Promoting innovation in the corporate workplace

“Drill, baby, drill” was a recent campaign slogan. When first I heard these three words, I thought they could be a slogan from the ADA’s annual meeting.

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By Edward F. Rossomando, DDS, PhD, MS

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“Drill, baby, drill” was a recent campaign slogan. When first I heard these three words, I thought they could be a slogan from the ADA’s annual meeting. Then I thought a more appropriate slogan might be, “Innovate, baby, innovate.” It’s true that our profession has been “drilling” since 1864, when George Harrington invented the first motor powered drill. In our profession, more than 150 years of drilling have repaired a great many diseased teeth and relieved a great deal of human suffering. For this achievement alone, the dental profession can be justly proud.

Not surprisingly, during the more than 150 years of drilling, the equipment used by dentists has evolved. Following Harrington, in 1875 George Green patented an electric drill, and in the early 1900s, G.V. Black invented a foot control for the electrically driven drill. Our equipment remained fairly constant until 1957, when John Borden introduced the high–speed handpiece. Additional advances were introduced in the early 21st century, such as the electric handpiece, the air abrasion, and more recently the laser. Interestingly, it took about 75 years to move from the belt–driven electric handpiece to the high–speed handpiece, but only about 40 to 50 years to move to the laser. Each advance in drilling technology represents the culmination of a very difficult entrepreneurial process, one that began with an idea and culminated with a new product on the market.

Promoting innovation in the workplace

Ideas come from a variety of sources, and the process of generating these ideas is referred to as innovation. To reinforce the importance of innovation, many companies have created environments that foster innovation. Whether these think tanks are called “skunk works” or some other name, the purpose of them is to promote the innovation process to ensure the continued evolution of next generation products for manufacture.

Non–judgmental workplace examples

A recent example of creating an environment for innovation is Google. Their headquarters in New York City has achieved some notoriety for what many consider an unorthodox environment. Mention Google corporate headquarters, and images of employees riding around on unicycles along pastel corridors shooting miniature basketballs at strategically placed wastebaskets come to mind and may not be too far from reality.

Creating an environment that promotes innovation is not easy. It takes a lot more than multicolored surroundings. In many cases, innovation is not about the physical space – the number of innovations that have emerged from garages may not be an accident. What is needed is management that creates an atmosphere of tolerance – where employees understand that any idea they present will receive a non–judgmental reception. This does not mean that all ideas will be accepted. On the contrary, it is understood that all ideas must go through a vetting process established by the company. The brightly colored walls and unicycles are daily reminders for employees that management believes in and tolerates a non–judgmental workplace.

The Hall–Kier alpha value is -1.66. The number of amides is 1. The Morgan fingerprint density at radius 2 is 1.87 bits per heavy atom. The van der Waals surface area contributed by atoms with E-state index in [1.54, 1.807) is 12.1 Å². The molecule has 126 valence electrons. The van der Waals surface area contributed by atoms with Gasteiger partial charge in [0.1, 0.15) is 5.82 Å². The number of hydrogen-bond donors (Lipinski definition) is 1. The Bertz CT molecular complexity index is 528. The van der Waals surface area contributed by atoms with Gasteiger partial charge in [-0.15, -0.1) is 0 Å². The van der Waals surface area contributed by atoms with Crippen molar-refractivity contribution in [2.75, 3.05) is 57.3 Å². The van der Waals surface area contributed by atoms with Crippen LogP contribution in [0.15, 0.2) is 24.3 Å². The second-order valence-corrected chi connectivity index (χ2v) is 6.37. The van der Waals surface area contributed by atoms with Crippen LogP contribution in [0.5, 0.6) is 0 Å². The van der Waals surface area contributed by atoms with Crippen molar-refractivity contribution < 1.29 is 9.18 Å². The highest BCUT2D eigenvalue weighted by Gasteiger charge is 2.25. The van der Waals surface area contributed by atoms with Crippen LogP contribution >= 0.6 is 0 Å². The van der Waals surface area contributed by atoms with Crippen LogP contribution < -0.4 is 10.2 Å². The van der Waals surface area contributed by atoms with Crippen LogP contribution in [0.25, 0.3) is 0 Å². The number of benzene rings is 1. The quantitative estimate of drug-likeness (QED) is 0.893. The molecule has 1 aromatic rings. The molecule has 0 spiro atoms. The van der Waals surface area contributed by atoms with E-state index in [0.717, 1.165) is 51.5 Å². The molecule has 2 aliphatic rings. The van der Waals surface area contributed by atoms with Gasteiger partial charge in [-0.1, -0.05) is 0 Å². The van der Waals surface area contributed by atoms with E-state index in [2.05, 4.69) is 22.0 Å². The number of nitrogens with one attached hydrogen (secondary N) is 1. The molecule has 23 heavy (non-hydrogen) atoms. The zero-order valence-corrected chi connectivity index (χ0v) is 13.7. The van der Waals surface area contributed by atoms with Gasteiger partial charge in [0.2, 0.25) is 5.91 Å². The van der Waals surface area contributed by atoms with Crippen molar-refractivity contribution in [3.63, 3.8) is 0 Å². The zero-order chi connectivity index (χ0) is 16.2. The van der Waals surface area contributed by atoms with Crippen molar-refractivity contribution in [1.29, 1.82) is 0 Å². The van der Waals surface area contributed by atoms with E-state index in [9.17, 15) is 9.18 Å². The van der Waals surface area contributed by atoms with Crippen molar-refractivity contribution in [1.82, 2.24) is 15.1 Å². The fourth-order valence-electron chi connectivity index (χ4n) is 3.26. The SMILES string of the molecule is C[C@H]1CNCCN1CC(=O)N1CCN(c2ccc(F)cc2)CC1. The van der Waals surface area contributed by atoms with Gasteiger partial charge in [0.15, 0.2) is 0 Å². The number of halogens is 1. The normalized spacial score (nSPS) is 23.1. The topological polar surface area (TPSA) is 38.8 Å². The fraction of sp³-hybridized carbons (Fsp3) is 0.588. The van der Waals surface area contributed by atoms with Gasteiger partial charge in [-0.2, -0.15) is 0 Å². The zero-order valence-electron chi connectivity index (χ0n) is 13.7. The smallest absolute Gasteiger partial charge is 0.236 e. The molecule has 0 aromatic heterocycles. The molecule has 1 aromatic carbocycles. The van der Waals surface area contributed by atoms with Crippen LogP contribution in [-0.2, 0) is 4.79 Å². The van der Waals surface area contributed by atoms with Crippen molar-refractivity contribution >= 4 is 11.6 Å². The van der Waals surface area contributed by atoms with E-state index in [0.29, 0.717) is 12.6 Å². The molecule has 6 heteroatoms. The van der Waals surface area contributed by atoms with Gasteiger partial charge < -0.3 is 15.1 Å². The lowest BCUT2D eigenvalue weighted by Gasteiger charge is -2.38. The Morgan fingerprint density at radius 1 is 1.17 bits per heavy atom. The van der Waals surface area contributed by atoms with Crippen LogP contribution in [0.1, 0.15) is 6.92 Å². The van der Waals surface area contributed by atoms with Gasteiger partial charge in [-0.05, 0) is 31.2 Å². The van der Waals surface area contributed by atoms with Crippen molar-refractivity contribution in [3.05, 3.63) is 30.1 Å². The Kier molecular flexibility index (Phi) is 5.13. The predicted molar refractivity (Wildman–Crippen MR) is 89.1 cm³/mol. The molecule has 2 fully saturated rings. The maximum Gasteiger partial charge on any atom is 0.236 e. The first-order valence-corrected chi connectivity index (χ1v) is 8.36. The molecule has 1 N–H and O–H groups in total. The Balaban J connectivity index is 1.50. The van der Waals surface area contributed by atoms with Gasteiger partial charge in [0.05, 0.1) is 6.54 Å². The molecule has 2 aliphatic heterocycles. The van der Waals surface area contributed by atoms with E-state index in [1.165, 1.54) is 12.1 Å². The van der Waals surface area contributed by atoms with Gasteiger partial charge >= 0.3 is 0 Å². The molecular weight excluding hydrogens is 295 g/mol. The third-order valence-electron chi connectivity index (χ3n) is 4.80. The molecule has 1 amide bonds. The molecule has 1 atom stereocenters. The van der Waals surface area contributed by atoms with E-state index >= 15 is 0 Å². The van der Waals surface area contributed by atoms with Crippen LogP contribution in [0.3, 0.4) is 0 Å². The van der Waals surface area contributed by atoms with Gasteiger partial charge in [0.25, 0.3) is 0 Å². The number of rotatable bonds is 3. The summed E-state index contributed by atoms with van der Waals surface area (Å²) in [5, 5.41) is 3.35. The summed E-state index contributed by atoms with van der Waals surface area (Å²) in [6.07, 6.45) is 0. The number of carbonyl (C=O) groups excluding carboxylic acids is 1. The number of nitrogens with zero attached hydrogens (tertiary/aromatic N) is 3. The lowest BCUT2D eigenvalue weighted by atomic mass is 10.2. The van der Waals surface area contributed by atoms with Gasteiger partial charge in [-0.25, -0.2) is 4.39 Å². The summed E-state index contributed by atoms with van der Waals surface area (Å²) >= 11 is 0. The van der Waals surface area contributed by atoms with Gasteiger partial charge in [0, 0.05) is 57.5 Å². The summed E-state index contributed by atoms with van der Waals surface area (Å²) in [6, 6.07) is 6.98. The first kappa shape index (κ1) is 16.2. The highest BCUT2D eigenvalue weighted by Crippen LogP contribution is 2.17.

Managers may not all be comfortable with a non–judgmental workplace

Not all managers are comfortable with a non–judgmental workplace. Managers need metrics to evaluate employee performance, and documenting competency while riding a unicycle might not be acceptable to a company that must meet Friday’s payroll obligations, or to someone reporting to stockholders. Although some innovations are ephemeral – with many lasting no more than one brainstorming session – metrics have been developed to track the success of efforts in this area. Some evaluate individual employees, while others evaluate the activities of employee teams. Still others evaluate managers and their ability to promote cooperation, their capacity for leadership, and their ability to create trust.

Promoting innovation by creating non–judgmental management

The Center for Research and Education in Technology Evaluation (CRETE), located at the University of Connecticut School of Dental Medicine, studies those variables which create the non–judgmental workplace. On the basis of these studies, guidelines have been developed to promote innovation by employees and managers. These guidelines range from selection of employees and managers, to metrics for their evaluation. For a free copy of the CRETE brochure, “Promoting Innovation: Eight Mistakes Companies Make,” e–mail CRETE director Dr. Edward F. Rossomando at erossomando@uchc.edu. Please provide an address suitable for mailing using U.S. mail.

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